Solomons writes with lots of humour and clearly knows his comic-book history. Recommended.
24. Crystal Chan – Bird
I loved this book – really, really loved it – from the opening line to the very last word.
Jewel lives with her Mexican mother and her Jamaican father in what appears to be a fairly loveless and difficult arrangement, particularly as all concerned have never recovered from the loss of their son (Jewel’s older brother) John. There are arguments, silences and awkward moments provided by the most important character – her mute grandfather. Jewel makes lots of mention of her Grandpa and the silence of the house in beautiful yet sad ways:
I never really thought of Grandpa as someone who had feelings – with him being all silent, I just thought his heart was silent too.
We meet a new boy who befriends Jewel, though her father and grandfather have doubts about the validity of this friendship.
Jewel feels as though she has never been fully accepted by her family in the light of their loss, and her friendship is the best thing she has ever had going for her. But her family’s misgivings lead to a climactic ending, and one that I don’t mind admitting shedding a few tears over.
A beautifully told story of acceptance, struggle and friendship.
25. Patrick Ness – The Rest Of Us Just Live Here
I didn’t understand this story at all, so this is what I think happens:
- A group of teenagers are living in what seems to be modern society, though it is after the vampires and soul-eating ghosts have struck
- Mike, the main character, is in love with his best friend Henna
- Henna sometimes is and sometimes isn’t in love with Mike, but is in love with another boy called Tony, but ends up dating a guy called Nathan instead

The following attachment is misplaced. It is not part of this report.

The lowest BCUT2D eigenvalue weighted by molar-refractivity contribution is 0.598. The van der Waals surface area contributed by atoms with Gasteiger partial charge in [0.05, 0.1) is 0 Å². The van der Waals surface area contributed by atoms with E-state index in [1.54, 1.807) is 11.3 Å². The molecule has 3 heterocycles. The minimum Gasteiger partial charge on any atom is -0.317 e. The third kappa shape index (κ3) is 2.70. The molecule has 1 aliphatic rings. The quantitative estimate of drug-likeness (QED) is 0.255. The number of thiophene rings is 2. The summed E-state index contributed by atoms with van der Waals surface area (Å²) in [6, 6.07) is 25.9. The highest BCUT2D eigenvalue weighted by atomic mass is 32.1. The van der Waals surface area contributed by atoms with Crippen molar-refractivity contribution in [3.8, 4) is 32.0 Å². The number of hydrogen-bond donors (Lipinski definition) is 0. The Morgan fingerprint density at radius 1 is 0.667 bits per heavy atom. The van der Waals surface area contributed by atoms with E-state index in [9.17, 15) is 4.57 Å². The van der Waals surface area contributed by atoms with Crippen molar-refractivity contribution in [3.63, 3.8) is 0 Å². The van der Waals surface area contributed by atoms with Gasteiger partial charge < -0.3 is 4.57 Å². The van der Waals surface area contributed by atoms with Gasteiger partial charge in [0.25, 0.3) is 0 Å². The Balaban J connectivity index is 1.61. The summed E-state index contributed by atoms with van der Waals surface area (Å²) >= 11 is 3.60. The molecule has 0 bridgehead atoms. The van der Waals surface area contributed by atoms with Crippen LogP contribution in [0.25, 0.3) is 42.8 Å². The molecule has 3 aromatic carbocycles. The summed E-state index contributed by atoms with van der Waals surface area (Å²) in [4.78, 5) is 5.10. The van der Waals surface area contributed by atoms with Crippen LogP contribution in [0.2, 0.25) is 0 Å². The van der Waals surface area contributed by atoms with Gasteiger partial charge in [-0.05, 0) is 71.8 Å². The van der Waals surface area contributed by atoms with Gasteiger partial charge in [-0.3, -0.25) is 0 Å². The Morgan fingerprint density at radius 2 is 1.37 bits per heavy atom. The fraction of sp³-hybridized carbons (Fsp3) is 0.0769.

- Mike has another best friend, Jared, who is one quarter God and can heal things with his hands. He is also able to communicate with cats
- Mike suffers with OCD; his sister once almost died from anorexia
- Indie kids keep going missing
- Blue lights keep appearing, both in the sky and in the eyes of people and animals
And that’s it. I couldn’t piece it all together, yet raced through the book hoping that something would make sense. It didn’t. The way it’s written lacks any real memorable description – it’s mostly dialogue (and a hell of a lot of brackets).
I’d be interested in hearing from anyone who has read this and enjoyed it – I’m sure I must have missed something…
26. Elizabeth Laird – The Garbage King
Set in Ethiopia, this story sees two boys from very different backgrounds develop a friendship in unlikely circumstances. Dani is rich, fat and fed up of the threats he receives from his father, so runs away from home, surviving on the bag of clothes and 20 birr he takes with him.
Mamo is from an altogether more modest background, and his story starts when he is spirited away from his sister to work as a slave in the countryside. He too runs away and eventually crosses paths with Dani, before the two of them join a street gang, scavenging piles of rubbish for clothes and begging for food.
The messages here are strong ones, commenting on social injustice and the true meaning of friendship, but for me the book never really got going. It was fine – the story moved along at a decent pace, the characters grew a little – but there just seemed to be a lack of emotion, almost as though it were a reporting of facts rather than a story from the heart.
I am looking forward to reading Welcome to Nowhere though.